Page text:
Monthly Archives: January 2013


Indigenous peoples of the Ecuadorian Andes 1

The Quilotoa Loop

On a recent trip to Ecuador, I spent time exploring communities of the Andes Mountains. Ecuador is a small country in South America, but it is also one of the most biologically diverse regions in the world. In less than a day, you can travel from the lush tropical jungles to the Andes Mountains or the Pacific Ocean coast.

Prominent inhabitants of the Ecuadorian Andean communities are the indigenous peoples collectively called Quechua (Kichwas in Ecuador). They are several indigenous ethnic groups living mostly in Peru, Ecuador and Bolivia who speak a Quechua language.

A funny anecdote about the woman below. Nora and I were on our second or third day of the Quilotoa Loop hike. We stopped at the edge of the Rio Toachi Canyon, evaluating how long it would take us to descend the canyon and ascend to a town on the other side.  A lone woman was working her small field along the trail. When she saw us with our heavy, bulky backpacks, she waived us to come closer. The woman was holding a hatchet in her right hand. As we approached, she stopped working, dropped the hatchet and reached out for Nora’s arm to draw her closer. She put her arm around Nora and asked me to take a picture of both of them. She looked happy when I showed her the photos on the back screen of my camera and allowed me to take a few more photos of just her.

The Quilotoa Loop

From Wikipedia: “Many indigenous women wear the colorful traditional costume, complete with bowler style hat. The hat has been worn by Quechua and Aymara women since the 1920s, when it was brought to the country by British railway workers and are still commonly worn today… The traditional dress worn by Quechua women today is a mixture of styles from Pre-Spanish days and Spanish Colonial peasant dress. Younger Quechua men generally wear Western-style clothing… Older men still wear dark wool knee-length handwoven bayeta pants. A woven belt, called a chumpi, is also worn which provides protection to the lower back when working in the fields”.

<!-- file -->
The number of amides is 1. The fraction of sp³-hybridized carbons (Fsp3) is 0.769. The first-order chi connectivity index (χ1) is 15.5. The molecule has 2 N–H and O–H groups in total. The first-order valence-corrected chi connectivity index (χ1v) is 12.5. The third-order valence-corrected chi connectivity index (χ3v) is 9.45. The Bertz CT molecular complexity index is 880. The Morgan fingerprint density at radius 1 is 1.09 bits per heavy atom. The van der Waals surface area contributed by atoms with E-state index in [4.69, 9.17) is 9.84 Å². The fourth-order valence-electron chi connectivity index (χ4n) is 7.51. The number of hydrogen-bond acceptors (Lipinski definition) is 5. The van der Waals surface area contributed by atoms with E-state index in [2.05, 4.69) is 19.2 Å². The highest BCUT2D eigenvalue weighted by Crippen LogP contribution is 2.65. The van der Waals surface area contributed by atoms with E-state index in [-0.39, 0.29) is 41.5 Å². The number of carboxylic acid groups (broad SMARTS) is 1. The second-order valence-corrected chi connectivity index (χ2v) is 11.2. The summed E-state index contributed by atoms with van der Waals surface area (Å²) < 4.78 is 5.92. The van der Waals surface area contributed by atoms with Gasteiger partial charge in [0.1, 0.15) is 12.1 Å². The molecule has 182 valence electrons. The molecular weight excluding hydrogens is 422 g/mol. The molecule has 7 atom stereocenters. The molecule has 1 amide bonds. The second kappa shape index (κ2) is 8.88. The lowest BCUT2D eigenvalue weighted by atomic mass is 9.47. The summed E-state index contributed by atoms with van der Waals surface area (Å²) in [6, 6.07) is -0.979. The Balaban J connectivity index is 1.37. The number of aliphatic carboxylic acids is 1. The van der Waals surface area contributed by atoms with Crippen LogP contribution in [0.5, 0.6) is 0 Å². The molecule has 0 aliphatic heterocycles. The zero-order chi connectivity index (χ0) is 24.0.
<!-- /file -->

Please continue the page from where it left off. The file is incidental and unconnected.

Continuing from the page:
The Quilotoa Loop

The Quilotoa Loop

The Quilotoa Loop

Zumbahua Saturday Market

Zumbahua Saturday Market

Zumbahua Saturday Market

Zumbahua Saturday Market

Zumbahua Saturday Market

Zumbahua Saturday Market


Inside a Kamchatka salmon-processing plant 1

See also: “Kamchatka: Coastal sockeye salmon fishery“ and “Kamchatka: the in-river sockeye salmon fishery“.

Processing sockeye salmon at the Vityaz-Avto plant

Ozernaya River sockeye salmon is one of the most highly prized salmon fisheries in the Russian Far East. It is the largest sockeye salmon stock in Asia. The fishery is well managed, especially compared to other Russian salmon fisheries. The escapement, or the returning fish that have successfully passed the fishing grounds without getting caught, are closely monitored, as are the numbers of fish caught. A permanent weir is used by the KamchatNIRO scientists, a regional fisheries management agency, to count salmon throughout the fishing season. One of the companies fishing this salmon stock even passed an eco-certification by the Marine Stewardship Council (MSC). This was the first fishery to become MSC-certified in Kamchatka.

After recent legislation allowed companies to lease fishing parcels for 20-year periods, the more successful fishing companies on Ozernaya River began investing in new fish-processing facilities. Although many Russian fish-processing plants are quite delipidated, this particular company has put in a lot of money in the past couple of years to produce a state of the art plant to process Ozernaya River sockeye salmon.

Using the latest technology, the company can now produce first-class value-added products such as smoked and salted salmon fillets and slices. Interestingly, if you have ever bought a packaged sliced smoked salmon with paper leaflets between the slices, you might be curious to learn how those paper leaflets are inserted. Quite simply, it’s done by hand (see the two bottom photos). There is currently no machine capable of separating thin salmon slices and inserting waxed paper between them automatically.